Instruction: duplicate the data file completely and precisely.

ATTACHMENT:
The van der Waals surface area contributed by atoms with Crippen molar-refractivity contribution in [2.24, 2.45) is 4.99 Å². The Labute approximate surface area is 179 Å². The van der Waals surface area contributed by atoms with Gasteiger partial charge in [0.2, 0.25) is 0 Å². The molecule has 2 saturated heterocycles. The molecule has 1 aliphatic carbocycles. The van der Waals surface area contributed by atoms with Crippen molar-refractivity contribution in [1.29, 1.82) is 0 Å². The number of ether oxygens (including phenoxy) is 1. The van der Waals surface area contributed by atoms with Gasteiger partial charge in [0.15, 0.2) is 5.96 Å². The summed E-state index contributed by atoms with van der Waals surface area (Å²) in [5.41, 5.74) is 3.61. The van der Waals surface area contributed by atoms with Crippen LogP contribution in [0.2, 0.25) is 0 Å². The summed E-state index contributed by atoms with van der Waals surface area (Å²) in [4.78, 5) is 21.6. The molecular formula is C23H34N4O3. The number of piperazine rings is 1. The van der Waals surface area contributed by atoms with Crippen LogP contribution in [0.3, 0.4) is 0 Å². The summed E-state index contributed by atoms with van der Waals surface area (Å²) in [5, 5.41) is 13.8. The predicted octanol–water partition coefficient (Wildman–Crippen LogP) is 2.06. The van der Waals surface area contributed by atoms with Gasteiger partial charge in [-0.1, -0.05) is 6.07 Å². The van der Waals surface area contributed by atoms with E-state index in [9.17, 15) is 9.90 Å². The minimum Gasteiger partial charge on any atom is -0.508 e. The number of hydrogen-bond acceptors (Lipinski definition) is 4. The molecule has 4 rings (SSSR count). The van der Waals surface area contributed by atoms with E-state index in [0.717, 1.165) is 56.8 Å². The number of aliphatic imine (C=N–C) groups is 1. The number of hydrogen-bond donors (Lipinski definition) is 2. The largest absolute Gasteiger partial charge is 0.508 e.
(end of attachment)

The van der Waals surface area contributed by atoms with Crippen molar-refractivity contribution in [2.24, 2.45) is 4.99 Å². The Labute approximate surface area is 179 Å². The van der Waals surface area contributed by atoms with Gasteiger partial charge in [0.2, 0.25) is 0 Å². The molecule has 2 saturated heterocycles. The molecule has 1 aliphatic carbocycles. The van der Waals surface area contributed by atoms with Crippen molar-refractivity contribution in [1.29, 1.82) is 0 Å². The number of ether oxygens (including phenoxy) is 1. The van der Waals surface area contributed by atoms with Gasteiger partial charge in [0.15, 0.2) is 5.96 Å². The summed E-state index contributed by atoms with van der Waals surface area (Å²) in [5.41, 5.74) is 3.61. The van der Waals surface area contributed by atoms with Crippen LogP contribution in [0.2, 0.25) is 0 Å². The summed E-state index contributed by atoms with van der Waals surface area (Å²) in [4.78, 5) is 21.6. The molecular formula is C23H34N4O3. The number of piperazine rings is 1. The van der Waals surface area contributed by atoms with Crippen LogP contribution in [0.3, 0.4) is 0 Å². The summed E-state index contributed by atoms with van der Waals surface area (Å²) in [5, 5.41) is 13.8. The predicted octanol–water partition coefficient (Wildman–Crippen LogP) is 2.06. The van der Waals surface area contributed by atoms with Gasteiger partial charge in [-0.1, -0.05) is 6.07 Å². The van der Waals surface area contributed by atoms with E-state index in [9.17, 15) is 9.90 Å². The minimum Gasteiger partial charge on any atom is -0.508 e. The number of hydrogen-bond acceptors (Lipinski definition) is 4. The molecule has 4 rings (SSSR count). The van der Waals surface area contributed by atoms with E-state index in [0.717, 1.165) is 56.8 Å². The number of aliphatic imine (C=N–C) groups is 1. The number of hydrogen-bond donors (Lipinski definition) is 2. The largest absolute Gasteiger partial charge is 0.508 e.